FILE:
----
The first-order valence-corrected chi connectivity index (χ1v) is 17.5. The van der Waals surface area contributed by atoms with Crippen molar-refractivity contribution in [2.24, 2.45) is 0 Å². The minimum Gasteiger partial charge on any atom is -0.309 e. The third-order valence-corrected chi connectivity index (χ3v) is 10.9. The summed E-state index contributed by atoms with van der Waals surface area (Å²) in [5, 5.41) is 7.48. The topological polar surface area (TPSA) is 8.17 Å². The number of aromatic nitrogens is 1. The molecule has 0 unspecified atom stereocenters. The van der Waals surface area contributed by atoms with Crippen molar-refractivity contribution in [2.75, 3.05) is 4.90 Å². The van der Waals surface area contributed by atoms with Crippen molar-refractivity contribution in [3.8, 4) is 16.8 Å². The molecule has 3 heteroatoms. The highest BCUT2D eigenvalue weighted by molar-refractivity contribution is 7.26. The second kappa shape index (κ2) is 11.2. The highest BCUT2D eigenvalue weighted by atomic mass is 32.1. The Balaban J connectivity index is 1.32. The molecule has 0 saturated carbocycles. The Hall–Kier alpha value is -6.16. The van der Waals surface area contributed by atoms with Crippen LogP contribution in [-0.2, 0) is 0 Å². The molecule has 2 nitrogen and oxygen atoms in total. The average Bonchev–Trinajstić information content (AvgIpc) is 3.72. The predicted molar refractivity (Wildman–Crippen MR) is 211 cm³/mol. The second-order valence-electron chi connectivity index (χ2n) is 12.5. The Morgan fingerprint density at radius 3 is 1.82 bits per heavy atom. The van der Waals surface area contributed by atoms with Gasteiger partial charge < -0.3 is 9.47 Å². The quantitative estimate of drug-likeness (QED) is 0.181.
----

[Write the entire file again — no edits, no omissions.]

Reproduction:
The first-order valence-corrected chi connectivity index (χ1v) is 17.5. The van der Waals surface area contributed by atoms with Crippen molar-refractivity contribution in [2.24, 2.45) is 0 Å². The minimum Gasteiger partial charge on any atom is -0.309 e. The third-order valence-corrected chi connectivity index (χ3v) is 10.9. The summed E-state index contributed by atoms with van der Waals surface area (Å²) in [5, 5.41) is 7.48. The topological polar surface area (TPSA) is 8.17 Å². The number of aromatic nitrogens is 1. The molecule has 0 unspecified atom stereocenters. The van der Waals surface area contributed by atoms with Crippen molar-refractivity contribution in [2.75, 3.05) is 4.90 Å². The van der Waals surface area contributed by atoms with Crippen molar-refractivity contribution in [3.8, 4) is 16.8 Å². The molecule has 3 heteroatoms. The highest BCUT2D eigenvalue weighted by molar-refractivity contribution is 7.26. The second kappa shape index (κ2) is 11.2. The highest BCUT2D eigenvalue weighted by atomic mass is 32.1. The Balaban J connectivity index is 1.32. The molecule has 0 saturated carbocycles. The Hall–Kier alpha value is -6.16. The van der Waals surface area contributed by atoms with Crippen LogP contribution in [-0.2, 0) is 0 Å². The molecule has 2 nitrogen and oxygen atoms in total. The average Bonchev–Trinajstić information content (AvgIpc) is 3.72. The predicted molar refractivity (Wildman–Crippen MR) is 211 cm³/mol. The second-order valence-electron chi connectivity index (χ2n) is 12.5. The Morgan fingerprint density at radius 3 is 1.82 bits per heavy atom. The van der Waals surface area contributed by atoms with Gasteiger partial charge < -0.3 is 9.47 Å². The quantitative estimate of drug-likeness (QED) is 0.181.